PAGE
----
by Steven A. Michalkow
Billy Moon by Douglas Lain, published by Tor Books, 2013
“Our element is unending immaturity.” – Witold Gombrowicz
“I was so much older then; I’m younger than that now” – Bob Dylan
If I could be the omniscient observer of myself and my own actions and capabilities, would I say the best in me, that element which has the greatest capacity for changing the world, is the product of imaginative youth, or experienced maturity? Indeed, thinking past my own self, what would the answer be for the world taken as a whole? I’ll be the first person to admit thinking this way might be a sort of frippery…a sideshow to the real question of whether or not we can even think about doing something great. All the same, the question has remained with me for some time, tiptoeing and prodding around.
Douglas Lain’s new novel Billy Moon can be said to do many things: entertain, ruminate, postulate, evoke history, challenge. But, in the swirl of it all, the book has the nerve to seriously examine this question of youthful imagination and its place in the individual, social, and political spaces.
Nominally, Billy Moon is a novel about May 1968, Paris. De Gaulle, the Situationists, the children of Marx and Coca Cola, the beach beneath the stones all take their anticipated parts in the story. But this isn’t a simple historical narrative, not by a long shot. Indeed, the book’s title references a fictionalized manifestation of a man who, historically speaking, never set foot within that soixante-huitard narrative.
Billy Moon, Christopher Robin, Christopher Milne, son of Winnie-the-Pooh creator A. A. Milne…all of these identities permeate around a man who more or less did nothing more than inherit them. We encounter Christopher Milne as the proprietor of a small bookshop, middle aged, married, and with a son bearing some characteristics akin to autism (the real Christopher Milne had a daughter with cerebral palsy). There is a persistent feeling of melancholy or mild unease present when Lain writes of Milne in his English setting. Here is a man trying to build an identity all of his own, to become his own man, and yet all people ever seem to want from him is some connection to his father’s creations:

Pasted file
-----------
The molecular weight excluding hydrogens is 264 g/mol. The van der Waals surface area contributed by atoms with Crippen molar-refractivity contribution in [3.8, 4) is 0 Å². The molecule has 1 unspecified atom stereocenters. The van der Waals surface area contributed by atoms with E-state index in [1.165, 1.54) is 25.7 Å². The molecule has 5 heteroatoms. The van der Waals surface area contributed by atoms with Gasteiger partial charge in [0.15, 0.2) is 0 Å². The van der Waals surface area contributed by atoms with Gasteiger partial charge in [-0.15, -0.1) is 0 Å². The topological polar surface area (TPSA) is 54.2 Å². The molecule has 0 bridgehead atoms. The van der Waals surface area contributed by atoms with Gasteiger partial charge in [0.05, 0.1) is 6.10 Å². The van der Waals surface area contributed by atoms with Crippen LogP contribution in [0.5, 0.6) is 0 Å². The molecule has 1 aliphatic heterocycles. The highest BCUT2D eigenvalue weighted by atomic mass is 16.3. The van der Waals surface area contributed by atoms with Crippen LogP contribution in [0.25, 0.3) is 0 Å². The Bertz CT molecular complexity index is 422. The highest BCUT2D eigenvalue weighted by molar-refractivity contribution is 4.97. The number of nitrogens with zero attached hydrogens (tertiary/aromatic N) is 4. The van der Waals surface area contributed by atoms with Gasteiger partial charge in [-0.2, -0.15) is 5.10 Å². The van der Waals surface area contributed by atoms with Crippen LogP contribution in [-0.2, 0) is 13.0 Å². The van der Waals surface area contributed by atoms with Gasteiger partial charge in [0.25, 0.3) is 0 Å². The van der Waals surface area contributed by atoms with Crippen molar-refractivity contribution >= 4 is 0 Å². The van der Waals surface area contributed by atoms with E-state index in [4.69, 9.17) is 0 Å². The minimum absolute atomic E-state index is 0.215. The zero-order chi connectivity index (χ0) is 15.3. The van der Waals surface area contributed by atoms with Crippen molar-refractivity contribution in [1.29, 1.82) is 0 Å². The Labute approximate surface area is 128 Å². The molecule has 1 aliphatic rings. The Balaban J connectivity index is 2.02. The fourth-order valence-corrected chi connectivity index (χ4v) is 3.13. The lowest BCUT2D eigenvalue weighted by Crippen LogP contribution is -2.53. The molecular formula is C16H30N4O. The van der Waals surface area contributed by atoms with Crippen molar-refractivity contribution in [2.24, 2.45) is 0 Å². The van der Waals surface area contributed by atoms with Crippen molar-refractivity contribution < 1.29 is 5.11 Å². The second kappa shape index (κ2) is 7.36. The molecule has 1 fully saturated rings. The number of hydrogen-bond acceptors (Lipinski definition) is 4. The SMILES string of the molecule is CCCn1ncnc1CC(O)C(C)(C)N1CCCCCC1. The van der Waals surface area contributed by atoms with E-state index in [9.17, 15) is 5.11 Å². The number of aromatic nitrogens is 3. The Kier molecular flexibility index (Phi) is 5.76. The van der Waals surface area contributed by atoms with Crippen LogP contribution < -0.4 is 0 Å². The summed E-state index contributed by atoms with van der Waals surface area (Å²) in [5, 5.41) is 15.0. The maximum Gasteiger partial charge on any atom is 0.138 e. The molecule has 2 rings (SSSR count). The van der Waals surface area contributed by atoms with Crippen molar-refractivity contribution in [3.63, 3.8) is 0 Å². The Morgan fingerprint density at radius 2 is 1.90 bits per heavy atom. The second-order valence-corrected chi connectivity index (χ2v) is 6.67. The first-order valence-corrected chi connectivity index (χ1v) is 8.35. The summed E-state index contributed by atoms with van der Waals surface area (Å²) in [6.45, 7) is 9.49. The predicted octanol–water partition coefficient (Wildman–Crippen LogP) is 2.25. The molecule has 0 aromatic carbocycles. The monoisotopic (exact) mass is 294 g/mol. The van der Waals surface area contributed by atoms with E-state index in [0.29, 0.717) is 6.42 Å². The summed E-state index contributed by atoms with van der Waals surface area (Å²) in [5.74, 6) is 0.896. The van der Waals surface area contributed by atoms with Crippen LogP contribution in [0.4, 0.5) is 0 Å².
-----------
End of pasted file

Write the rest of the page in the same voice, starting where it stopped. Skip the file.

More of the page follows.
The American family in his bookstore was more interested in seeing him, in meeting Christopher Robin Milne, than they were in any of the books. It was difficult to tell the age of their little boy, but he was maybe eight years old, and his parents asked if Chris sold stuffed animals, and helped him search the store for evidence of Edward Bear.
Christopher found a volume of his father’s poetry and brought it over for them.
“Don’t you have the bear stories?” the father asked.
“They move fast. I need to order more.”
“You don’t have any copies at all? Nothing?”
“Only my own private copies, and those, of course, are not for sale.”
“Would you read one of the stories, from your copy, to my son?”
Christopher stepped back from the counter and raised his hands involuntarily, but the tourist persisted.
“You could read to both of the boys,” the American said. He gestured to [Christopher’s son] Daniel, who was sitting in the far corner of the shop, perched Indian style on a step stool. Daniel was counting the books with red covers.
“I don’t think so.”
In a way, Milne is a man denied the chance to become adult. Billy Moon is a figure so engrained into the mind of a certain generation of this world, that Christopher’s relationship with society is forever locked within the images of his father’s imagination. Even Christopher’s attempt to recast himself through World War II (Milne was a soldier in that war) cannot unseat his youthful identity. Lain hits this point on the nail with a charming yet somber scene in which the reader watches with Christopher Milne as his mother sell A. A. Milne’s estate to Brian Jones of the Rolling Stones (which is historically accurate: Jones did purchase Cotchford Farm, albeit 5 months after May 1968):
“We are selling Cotchford Farm to Mr. Jones,” his mother informed him.
“I would’ve postponed except for I’m going on tour. It had to be today.” The pop star in their garden leaned against the stone statue by the walkway. He put his left elbow on the stone head of a boy named Christopher Robin and the statue seemed to shift a bit.
“Please. You’re going to topple that.”